It’s fair to say the Bears look a lot different from how they did at the start of the 2023 offseason.
Names like DJ Moore, Tremaine Edmunds, T.J. Edwards, Nate Davis, D’Onta Foreman and DeMarcus Walker have all joined the fray in the Windy City within the last month. Chicago’s roster is still a work in progress, but the roster seems significantly better than it was last year, and there are a handful of positions that were big needs that don’t seem as pressing leading up to the 2023 NFL Draft.
The Bears put themselves in a strong position by trading out of the No. 1 pick, acquiring pick No. 9, Moore, and a deep arsenal of draft picks in 2023 and beyond. Now that they’re lower down the board, certain prospects who were tied to them often before their trade down seem like unlikely options.
Will Anderson and Tyree Wilson seem unlikely to fall to No. 9. Jalen Carter’s offseason might knock him down a few spots in the actual draft, but his talent could be too overwhelming for one of the teams with the first 8 picks to pass up. Outside of that, every other non-quarterback prospect could realistically be fair game.
As things currently stand, Ohio State offensive tackle Paris Johnson Jr. makes the most sense for the Bears in Round 1.
I look at the following criteria for making a draft pick, in this order:
- Value (best player available?)
- Positional value
When you’re drafting, you aren’t making a pick because of how it will impact your team in Year 1. You’re drafting for the future, hence why many raw, yet physically gifted prospects are selected early. Even if the immediate return isn’t great, the long-term value could far exceed it if a player grows into having a high ceiling. First and foremost, you get the prospects you like the most. That sounds incredibly obvious, I know.
Positional value also has to play a role in the selections you make in the draft. That’s why quarterbacks often get drafted incredibly high — they might not be the best pure football player in the class, but they play easily the most valuable position. Other “premium” positions generally include offensive tackle, edge rusher, cornerback and — depending on who you ask — wide receiver. If a prospect’s pure value outweighs positional value, as will be the case with Texas running back Bijan Robinson, you take them early, but the fact that Robinson doesn’t play a premium position means he might fall farther than he deserves.
Johnson is the No. 8 overall prospect on my 2023 NFL Draft big board, which is very close to what the consensus is on him. He plays an incredibly important position in offensive tackle. It also just so happens to be a major need for the Bears in 2023 and beyond, so those things alone should qualify him as an option in Round 1.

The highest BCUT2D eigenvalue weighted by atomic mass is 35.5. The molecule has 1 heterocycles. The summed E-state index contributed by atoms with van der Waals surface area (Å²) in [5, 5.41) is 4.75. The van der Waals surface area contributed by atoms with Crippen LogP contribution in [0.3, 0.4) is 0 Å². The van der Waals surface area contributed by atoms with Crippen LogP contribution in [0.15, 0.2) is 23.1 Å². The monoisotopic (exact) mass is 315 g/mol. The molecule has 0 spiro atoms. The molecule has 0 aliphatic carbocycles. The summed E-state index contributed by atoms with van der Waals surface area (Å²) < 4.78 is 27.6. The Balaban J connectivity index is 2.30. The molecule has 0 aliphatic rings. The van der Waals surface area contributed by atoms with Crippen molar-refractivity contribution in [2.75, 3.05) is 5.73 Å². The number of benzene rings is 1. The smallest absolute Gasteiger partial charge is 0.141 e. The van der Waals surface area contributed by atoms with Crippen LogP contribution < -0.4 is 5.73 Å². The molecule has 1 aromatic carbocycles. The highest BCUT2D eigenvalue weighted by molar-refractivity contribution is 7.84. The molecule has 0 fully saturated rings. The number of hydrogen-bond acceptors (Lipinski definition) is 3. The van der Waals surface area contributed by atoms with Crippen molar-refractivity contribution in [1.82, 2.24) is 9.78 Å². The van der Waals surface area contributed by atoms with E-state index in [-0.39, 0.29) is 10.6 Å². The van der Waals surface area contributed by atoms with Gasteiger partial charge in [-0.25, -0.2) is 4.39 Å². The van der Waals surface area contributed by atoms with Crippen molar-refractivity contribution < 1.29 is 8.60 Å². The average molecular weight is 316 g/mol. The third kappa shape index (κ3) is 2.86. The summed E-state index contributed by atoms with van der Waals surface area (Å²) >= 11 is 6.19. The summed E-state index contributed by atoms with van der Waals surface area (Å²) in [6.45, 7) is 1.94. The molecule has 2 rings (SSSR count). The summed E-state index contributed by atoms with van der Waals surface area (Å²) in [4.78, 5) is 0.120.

It goes much deeper than just that, though. Johnson fits the arm length criterion that has been tied to the current Bears regime, measuring with the third-longest arms of any prospect at the Scouting Combine at 36 1/8 inches. He’s a big-bodied offensive tackle with insane physical attributes.
He didn’t partake in speed or agility drills, but there’s reason to believe Johnson would be a top performer there. Coming out of high school (albeit being 23 pounds lighter than he measured at the Combine), he ran a 5.07 40-yard dash and a 4.53 20-yard shuttle. On tape, he showcases impressive lateral agility and acceleration climbing to the next level, indicating his athletic testing would be impressive.
Using his confirmed Combine measurements and testing through the bench press and broad jump — along with his old high school numbers — Johnson would be one of the best athletes at his position in this draft.
That’s highly speculative, but considering Ohio State’s strength and conditioning program and how athletic Johnson looks on the field, it doesn’t seem all that unlikely.
Johnson projects best as a zone blocker at the next level, especially in wide-zone situations. He showcases very good body control blocking on the move, along with impressive coordination at the point of attack. He changes direction well in pass protection and has good initial burst in his pass sets. In the run game, he’s quick off the snap and does a good job of rolling his hips through contact to seal off defenders.
There are some flaws in Johnson’s game: his pad level can run too high, and his spatial awareness when he doesn’t have a defender directly over him can be hit or miss. That said, he complements the aforementioned length and athleticism with good strike placement and very good raw power in his frame, and his weaknesses seem incredibly coachable.
The Bears have Braxton Jones at left tackle, but their right tackle role is currently wide open after the events of free agency. Whether you want to put Johnson or Jones at left tackle is another discussion, but at the very least, you’re locking down a key position with a talented rookie. Given Jones’ flashes in 2022, there’s reason to believe he could grow into a long-term starting role if he takes the next step this coming season.
It also helps that Johnson overlapped at Ohio State with Justin Fields, and by all accounts, the two have a good relationship with each other. That’s not the biggest factor in deciding which player to draft in Round 1, but it certainly doesn’t hurt, considering Fields might be Chicago’s franchise quarterback going forward. Oh, and he’s also a high-character guy who’s been involved in his community and has been in high academic standing in college!
Johnson checks all the boxes as a potential draft pick for the Bears at No. 9. Time will tell who’s available for them in the first round, and there’s no guarantee PJJ will be available there. That said, it seems like a realistic possibility, and if the 2023 draft plays out the way many mock drafts and speculative reports seem like it might, Johnson is my top choice for Chicago this year.
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